HACKING

How a Hacker Can Break Into Your Laptop With Just an iPhone

HACKING
Dec 20, 2013 at 12:41 PM ET

That gentle hum of your laptop could be leaking your most sensitive documents.

That’s according to three of Israel’s most respected cryptologists, who published a report this week outlining how they were able to extract data from a running laptop just by listening to the sounds it makes.

Which only goes to show: No matter what you do–and no matter how serious your encryption–there will always be a way for a hacker to pilfer your data. Whether they do it over WiFi or bluetooth—and now via sound—your precious information is never truly safe.

“Many computers emit a high-pitched noise during operation, due to vibration in some of their electronic components,” write Adi Shamir, Eran Tromer and Daniel Genkin in their report, RSA Key Extraction via Low-Bandwidth Acoustic Cryptanalysis. “These acoustic emanations are more than a nuisance: They can convey information about the software running on the computer, and in particular leak sensitive information about security-related computations.”

The three researchers tested the theory on a laptop with a 4096-bit RSA encryption—which, in layman’s terms, is an incredibly tough code to crack. When the key to decrypt the code is entered into the computer, the computer runs a series of protocols to unlock the encrypted data, and the CPU makes a noise. The researchers then placed a mobile phone 30 centimeters from the target laptop, and pointed the phone’s internal microphone towards the laptop’s fan vents.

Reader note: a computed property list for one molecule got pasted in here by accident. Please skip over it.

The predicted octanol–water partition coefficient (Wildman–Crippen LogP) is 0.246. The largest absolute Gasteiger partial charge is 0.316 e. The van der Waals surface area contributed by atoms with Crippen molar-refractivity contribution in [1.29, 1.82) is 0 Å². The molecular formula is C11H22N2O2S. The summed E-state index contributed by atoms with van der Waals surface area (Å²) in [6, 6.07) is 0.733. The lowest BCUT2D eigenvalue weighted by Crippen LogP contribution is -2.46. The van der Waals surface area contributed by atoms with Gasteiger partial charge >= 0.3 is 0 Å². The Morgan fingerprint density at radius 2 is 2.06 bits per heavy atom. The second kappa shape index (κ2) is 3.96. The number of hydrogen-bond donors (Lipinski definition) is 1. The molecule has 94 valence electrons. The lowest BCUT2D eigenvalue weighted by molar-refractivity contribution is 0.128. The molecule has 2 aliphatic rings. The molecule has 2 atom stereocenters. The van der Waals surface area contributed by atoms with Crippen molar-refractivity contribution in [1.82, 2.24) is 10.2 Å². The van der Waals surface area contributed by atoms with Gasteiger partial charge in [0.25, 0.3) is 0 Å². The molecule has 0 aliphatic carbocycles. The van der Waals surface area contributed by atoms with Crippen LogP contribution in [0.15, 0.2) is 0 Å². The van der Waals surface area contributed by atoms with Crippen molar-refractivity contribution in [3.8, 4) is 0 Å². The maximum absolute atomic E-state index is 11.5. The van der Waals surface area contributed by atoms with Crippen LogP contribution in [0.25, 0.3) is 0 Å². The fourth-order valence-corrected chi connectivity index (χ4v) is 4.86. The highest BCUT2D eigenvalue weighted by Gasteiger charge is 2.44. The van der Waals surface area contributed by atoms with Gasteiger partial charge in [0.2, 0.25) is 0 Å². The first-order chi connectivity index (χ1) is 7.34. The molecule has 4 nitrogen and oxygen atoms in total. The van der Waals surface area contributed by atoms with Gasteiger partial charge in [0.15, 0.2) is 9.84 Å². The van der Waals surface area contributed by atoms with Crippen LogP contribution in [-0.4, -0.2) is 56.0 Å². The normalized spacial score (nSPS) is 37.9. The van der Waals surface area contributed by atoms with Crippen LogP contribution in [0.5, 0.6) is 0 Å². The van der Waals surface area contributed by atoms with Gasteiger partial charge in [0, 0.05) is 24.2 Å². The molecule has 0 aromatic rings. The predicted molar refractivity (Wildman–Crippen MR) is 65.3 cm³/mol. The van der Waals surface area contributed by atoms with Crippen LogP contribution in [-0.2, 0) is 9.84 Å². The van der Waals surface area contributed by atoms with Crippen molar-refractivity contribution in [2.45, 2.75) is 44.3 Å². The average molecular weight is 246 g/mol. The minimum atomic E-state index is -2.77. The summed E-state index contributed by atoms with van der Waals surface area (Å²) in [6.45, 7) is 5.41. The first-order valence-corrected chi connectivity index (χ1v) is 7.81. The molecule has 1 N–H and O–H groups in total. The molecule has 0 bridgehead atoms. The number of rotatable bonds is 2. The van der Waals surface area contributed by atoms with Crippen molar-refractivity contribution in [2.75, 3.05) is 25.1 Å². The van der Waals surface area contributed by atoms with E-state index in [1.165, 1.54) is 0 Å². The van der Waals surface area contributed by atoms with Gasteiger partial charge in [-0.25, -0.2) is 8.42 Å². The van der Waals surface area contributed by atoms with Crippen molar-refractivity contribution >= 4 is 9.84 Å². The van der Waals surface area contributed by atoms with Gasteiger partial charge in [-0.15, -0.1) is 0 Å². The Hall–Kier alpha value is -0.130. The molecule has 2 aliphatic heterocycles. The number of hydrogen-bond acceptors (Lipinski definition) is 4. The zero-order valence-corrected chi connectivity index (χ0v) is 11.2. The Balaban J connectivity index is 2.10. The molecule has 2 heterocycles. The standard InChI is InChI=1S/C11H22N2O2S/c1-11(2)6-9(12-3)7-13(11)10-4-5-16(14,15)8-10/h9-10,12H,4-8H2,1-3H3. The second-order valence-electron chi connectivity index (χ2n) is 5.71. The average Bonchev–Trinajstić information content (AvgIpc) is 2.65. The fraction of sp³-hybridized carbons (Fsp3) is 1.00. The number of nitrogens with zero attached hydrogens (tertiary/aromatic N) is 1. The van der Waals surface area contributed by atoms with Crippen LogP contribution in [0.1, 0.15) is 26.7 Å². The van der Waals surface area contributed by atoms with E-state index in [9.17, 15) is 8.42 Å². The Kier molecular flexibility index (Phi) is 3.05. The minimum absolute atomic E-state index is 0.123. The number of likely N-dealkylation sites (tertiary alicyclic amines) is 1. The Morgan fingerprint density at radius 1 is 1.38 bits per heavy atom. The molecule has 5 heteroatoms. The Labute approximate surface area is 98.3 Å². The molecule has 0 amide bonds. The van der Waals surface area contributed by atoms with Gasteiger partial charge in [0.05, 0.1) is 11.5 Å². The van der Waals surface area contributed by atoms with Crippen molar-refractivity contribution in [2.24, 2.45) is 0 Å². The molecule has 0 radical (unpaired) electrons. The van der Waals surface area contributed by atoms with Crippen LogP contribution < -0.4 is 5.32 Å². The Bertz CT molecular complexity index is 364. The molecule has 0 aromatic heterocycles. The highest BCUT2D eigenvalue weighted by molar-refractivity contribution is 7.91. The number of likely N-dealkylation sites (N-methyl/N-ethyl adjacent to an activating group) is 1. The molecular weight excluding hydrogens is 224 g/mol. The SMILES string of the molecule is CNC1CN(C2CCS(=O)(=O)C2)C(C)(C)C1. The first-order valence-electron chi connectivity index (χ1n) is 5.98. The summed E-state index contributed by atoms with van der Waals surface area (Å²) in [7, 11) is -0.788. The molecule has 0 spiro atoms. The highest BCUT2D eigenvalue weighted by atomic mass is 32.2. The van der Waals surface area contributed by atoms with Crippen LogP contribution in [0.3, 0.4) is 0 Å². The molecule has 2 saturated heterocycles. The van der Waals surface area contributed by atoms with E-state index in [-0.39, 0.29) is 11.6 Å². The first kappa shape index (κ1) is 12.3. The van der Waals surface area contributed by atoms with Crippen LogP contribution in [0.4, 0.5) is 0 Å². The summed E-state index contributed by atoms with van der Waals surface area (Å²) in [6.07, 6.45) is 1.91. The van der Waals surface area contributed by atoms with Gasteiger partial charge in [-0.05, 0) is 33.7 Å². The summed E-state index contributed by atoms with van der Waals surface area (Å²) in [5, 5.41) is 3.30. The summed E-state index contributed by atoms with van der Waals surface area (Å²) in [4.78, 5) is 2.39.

By parsing the sounds, the researchers proved a hacker could theoretically re-architect the encryption key, and later hack into the computer.

They call it “acoustic cryptanalysis.” The researchers list a number of hypothetical attacks, the most frightening being the “acoustic attack app.” Here’s how it would work:

The whole attack could be packaged into a software “app” requiring no special hardware or knowledge. An attacker would install this software, reach physical proximity to the target computer under some pretext, and place the phone appropriately for the duration of the attack. For example, in a meeting, the attacker could innocuously place his phone on the desk next to the target laptop…and obtain the key by the meeting’s end. Similar observations apply to other mobile devices with built-in microphones, such as tablets and laptops.

Of course, there have yet to be any documented cases of a so-called “acoustic app,” and the the truth is, you really shouldn’t be worrying too much about it. Adi Shamir is basically Israel’s smartest cryptologist—and he’s only barely scratched the surface of how to actually pull off a hack like this. So unless you’re carrying around nuclear codes in your laptop, there’s not much to worry about. For now, your alternative sci-fi novel is safe and sound.